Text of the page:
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PM Boris Johnson’s suspension of Parliament was illegal, rules UK’s Supreme Court

The apex court's ruling declared the order to suspend Parliament "void and of no effect."

By: Express Web Desk | London |
Updated: September 24, 2019 6:35:30 pm
Britain's Foreign Secretary Boris Johnson on terrorism Britain’s Prime Minister Boris Johnson (Reuters)

In a major blow to Prime Minister Boris Johnson, Britain’s Supreme Court ruled Tuesday that his decision to suspend Parliament for five weeks in the crucial countdown to the country’s Brexit deadline was illegal, reported AP.

The apex court’s ruling declared the order to suspend Parliament “void and of no effect”.

Supreme Court President Brenda Hale observed that the suspension was “unlawful because it had the effect of frustrating or preventing the ability of Parliament to carry out its constitutional functions without reasonable justification.”

This case, in a way, is perceived as a rare confrontation between the PM, the Parliament and courts over their rights and responsibilities. The larger meaning behind this case revolved around whether Johnson acted lawfully when he advised the queen to suspend Parliament for five weeks during a crucial time frame before the Oct. 31 Brexit deadline when Britain is scheduled to leave the European Union.

Meanwhile, PM Johnson said he disagreed with but would respect the Supreme Court ruling. “I have to say that I strongly disagree with what the justices have found. I don’t think that it’s right but we will go ahead and of course parliament will come back,” he told British broadcasters during a visit to New York.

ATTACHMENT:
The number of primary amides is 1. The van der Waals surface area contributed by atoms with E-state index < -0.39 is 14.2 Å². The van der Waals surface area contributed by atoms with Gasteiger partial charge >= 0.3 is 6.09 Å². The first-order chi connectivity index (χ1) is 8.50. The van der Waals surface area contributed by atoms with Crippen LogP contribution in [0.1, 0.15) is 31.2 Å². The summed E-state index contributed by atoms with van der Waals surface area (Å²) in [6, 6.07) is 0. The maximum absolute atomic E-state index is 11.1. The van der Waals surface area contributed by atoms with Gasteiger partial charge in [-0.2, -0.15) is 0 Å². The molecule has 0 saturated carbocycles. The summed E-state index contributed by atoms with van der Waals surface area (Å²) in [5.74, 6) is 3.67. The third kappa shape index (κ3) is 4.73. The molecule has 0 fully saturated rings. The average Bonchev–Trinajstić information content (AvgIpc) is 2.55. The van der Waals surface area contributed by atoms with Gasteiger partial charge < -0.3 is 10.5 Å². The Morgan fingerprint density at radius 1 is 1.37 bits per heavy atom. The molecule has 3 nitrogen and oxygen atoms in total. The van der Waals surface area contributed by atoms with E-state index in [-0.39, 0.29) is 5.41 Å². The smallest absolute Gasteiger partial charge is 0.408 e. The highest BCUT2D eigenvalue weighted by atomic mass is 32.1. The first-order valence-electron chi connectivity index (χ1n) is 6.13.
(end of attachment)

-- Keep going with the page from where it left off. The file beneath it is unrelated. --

Following the verdict, British Labour leader Jeremy Corbyn demanded that Boris Johnson call a new election. During Labour Party’s annual conference in Brighton, Corbyn was quoted as saying by Reuters, “I invite Boris Johnson, in the historic words, to ‘consider his position’.”

Reacting to the apex court’s decision, Speaker of Parliament John Bercow, in a statement released by his office, said, “As the embodiment of our parliamentary democracy, the House of Commons must convene without delay. To this end, I will now consult the party leaders as a matter of urgency.”

She further said, “I have instructed the House authorities to undertake such steps as are necessary to ensure that the House of Commons sits tomorrow and that it does so at 11:30am (1030 GMT).”

Ian Blackford, Scottish National Party’s Westminster leader, called for Johnson to resign while acknowledging that it was a ‘stunning judgment’. “This is an absolutely stunning judgment by the Supreme Court today, none of us anticipated that we would have a result such as this,” he said. “We must be back in parliament immediately, I know the speaker is going to be talking with all the party leaders, we want to get back to work and quite frankly on the back of this Boris Johnson must resign.”

(with inputs from agencies)

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